'Many Jewish Israelis want to see the lights'

As war mars festivities, Christians in Israel and West Bank cling to Christmas spirit

In Jerusalem, Bethlehem and Nazareth, public celebrations have been called off, but some insist that the holiday’s message of hope must be allowed to shine

Gianluca Pacchiani is the Arab affairs reporter for The Times of Israel

Issa Kassissieh dressed up as Santa Claus welcoming visitors inside 'Jerusalem's Santa House' in the Christian Quarter of the Old City, December 14, 2023. (Gianluca Pacchiani/Times of Israel)
Issa Kassissieh dressed up as Santa Claus welcoming visitors inside 'Jerusalem's Santa House' in the Christian Quarter of the Old City, December 14, 2023. (Gianluca Pacchiani/Times of Israel)

Over the past few years, a tradition developed in Jerusalem in December — a Christmas market held along the street that starts at the New Gate, one of the entry points to the Old City’s Christian Quarter. While the market was limited in size in comparison to those around the world, it had become a cherished tradition for locals and tourists.

This year, however, Christmas festivities have been suppressed as a result of the war in Gaza between Israel and the terror group Hamas. The heads of major churches announced in November that holiday celebrations would be suspended throughout the Holy Land in solidarity with those suffering from the conflict.

The Old City of Jerusalem has fallen quiet since October 7, with the influx of tourists all but halted, and many shop and restaurant owners have shuttered their businesses.

During a recent visit, none of the owners who chose to keep their stores open along New Gate Street were willing to comment on the decision to cancel the market, a major seasonal boon for the area, saying only that they preferred to “stay away from politics.” But residents seemed to support the move. “Forgoing festivities is the minimum we can do, while people are facing genocide in Gaza,” said a local Palestinian girl.

However, some do not agree with the total obliteration of the Christmas atmosphere. One of those is Issa Kassissieh, a Jerusalem Christian who 15 years ago transformed the ground floor of his 700-year-old home into Santa’s house.

For three hours every day throughout December, he is decked out in a red suit and a white beard and welcomes visitors of all faiths into his home, belting out “ho, ho, hos.” Santa’s grotto is complete with a Christmas tree, a workshop, a kitchen and a little shop with souvenirs, cookies and mulled wine.

Issa Kassissieh stands outside Santa’s House, created out of his family’s 700-year-old home, December 21, 2017. (Jessica Steinberg/Times of Israel)

In an interview with The Times of Israel, Kassissieh said that most people in the Old City live off tourism, and many will be affected by the cancellation of Christmas festivities, but he decided that as Santa he would keep welcoming visitors — Palestinians and Israelis alike — in the privacy of his home, to preserve and convey the Christmas spirit.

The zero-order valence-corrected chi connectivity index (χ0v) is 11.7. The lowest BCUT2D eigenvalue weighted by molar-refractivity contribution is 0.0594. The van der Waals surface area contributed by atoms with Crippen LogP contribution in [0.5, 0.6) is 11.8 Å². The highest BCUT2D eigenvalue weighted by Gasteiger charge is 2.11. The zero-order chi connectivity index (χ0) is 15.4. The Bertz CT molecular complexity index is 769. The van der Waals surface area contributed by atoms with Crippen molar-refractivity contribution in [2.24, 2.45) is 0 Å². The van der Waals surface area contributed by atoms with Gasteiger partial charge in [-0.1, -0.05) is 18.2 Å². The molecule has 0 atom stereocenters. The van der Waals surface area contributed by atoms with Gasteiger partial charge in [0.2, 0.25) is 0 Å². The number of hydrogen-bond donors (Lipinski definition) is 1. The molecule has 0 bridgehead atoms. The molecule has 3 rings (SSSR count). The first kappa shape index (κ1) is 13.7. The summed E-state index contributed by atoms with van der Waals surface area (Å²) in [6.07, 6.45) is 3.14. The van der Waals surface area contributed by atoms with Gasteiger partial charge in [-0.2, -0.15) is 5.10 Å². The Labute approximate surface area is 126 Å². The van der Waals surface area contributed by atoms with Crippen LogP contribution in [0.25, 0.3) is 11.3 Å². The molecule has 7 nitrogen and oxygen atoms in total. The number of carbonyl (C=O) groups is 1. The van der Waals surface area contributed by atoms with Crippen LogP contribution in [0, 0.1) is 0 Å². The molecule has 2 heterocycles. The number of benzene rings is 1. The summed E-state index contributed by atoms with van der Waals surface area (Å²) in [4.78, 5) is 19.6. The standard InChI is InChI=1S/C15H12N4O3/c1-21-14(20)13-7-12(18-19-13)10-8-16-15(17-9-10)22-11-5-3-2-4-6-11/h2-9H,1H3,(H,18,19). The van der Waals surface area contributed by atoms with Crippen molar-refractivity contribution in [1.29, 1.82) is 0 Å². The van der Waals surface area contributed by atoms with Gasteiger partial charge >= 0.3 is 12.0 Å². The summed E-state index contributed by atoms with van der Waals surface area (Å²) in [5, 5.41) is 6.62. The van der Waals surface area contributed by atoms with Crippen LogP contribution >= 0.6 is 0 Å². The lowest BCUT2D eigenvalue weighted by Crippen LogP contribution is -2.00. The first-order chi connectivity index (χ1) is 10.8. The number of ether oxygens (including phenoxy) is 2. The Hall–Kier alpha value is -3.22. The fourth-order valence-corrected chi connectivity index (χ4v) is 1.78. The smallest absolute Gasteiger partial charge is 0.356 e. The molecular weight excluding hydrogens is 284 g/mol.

“This year in particular, I want to send a special message of hope, love and peace from the heart of Jerusalem to the world. Three years ago, we were in the midst of COVID, and we couldn’t hug. And now it’s difficult because of the war,” he said.

“Usually, people would queue up for hours to enter Santa’s house. Now we have many fewer visitors. However, people are still coming from all around Israel and the area. Two days ago, a family came from Bethlehem, and told me, ‘Thank God Santa’s house is open, so that at least children can feel something is happening in this season,’” Kassissieh continued.

“We are sad for all the people that are dying. But on the other hand, we need to relieve people from stress, and send out a message of peace. In my house, I welcome Jewish, Muslim and Christian visitors. Everybody loves Santa. For me, Jerusalem is the heart of the world. If we can create peace here, we will have peace everywhere.”

A street in the Christian quarter of the Old City of Jerusalem, usually lined with restaurants and shops, sits empty amid Israel’s war against Hamas in Gaza and the halt to international tourism to the city, December 14, 2023. (Gianluca Pacchiani/Times of Israel)

War erupted between Israel and Hamas with the October 7 onslaught in southern Israel, when 3,000 Hamas-led terrorists burst through the border from Gaza and killed 1,200 people, mostly civilians, and took some 240 hostages amid acts of horrific brutality.

In response, Israel vowed to eliminate Hamas, and launched a wide-scale offensive in Gaza aimed at destroying the terror group’s military and governance capabilities.

Over 18,000 Gazans have been killed so far in the fighting, according to the Hamas-run Gaza health ministry — a figure that cannot be verified and includes terrorists as well as civilians killed by errant Palestinian rocket fire. Israel says it has killed 7,000 Hamas operatives.

A silent night in Bethlehem

Bethlehem, the traditional birthplace of Jesus, also called off Christmas festivities, which typically include a Christmas tree towering over Manger Square, a nativity scene, market stalls all around the plaza, and elaborate light decorations throughout the city center, in a celebration that draws thousands of visitors from around the world.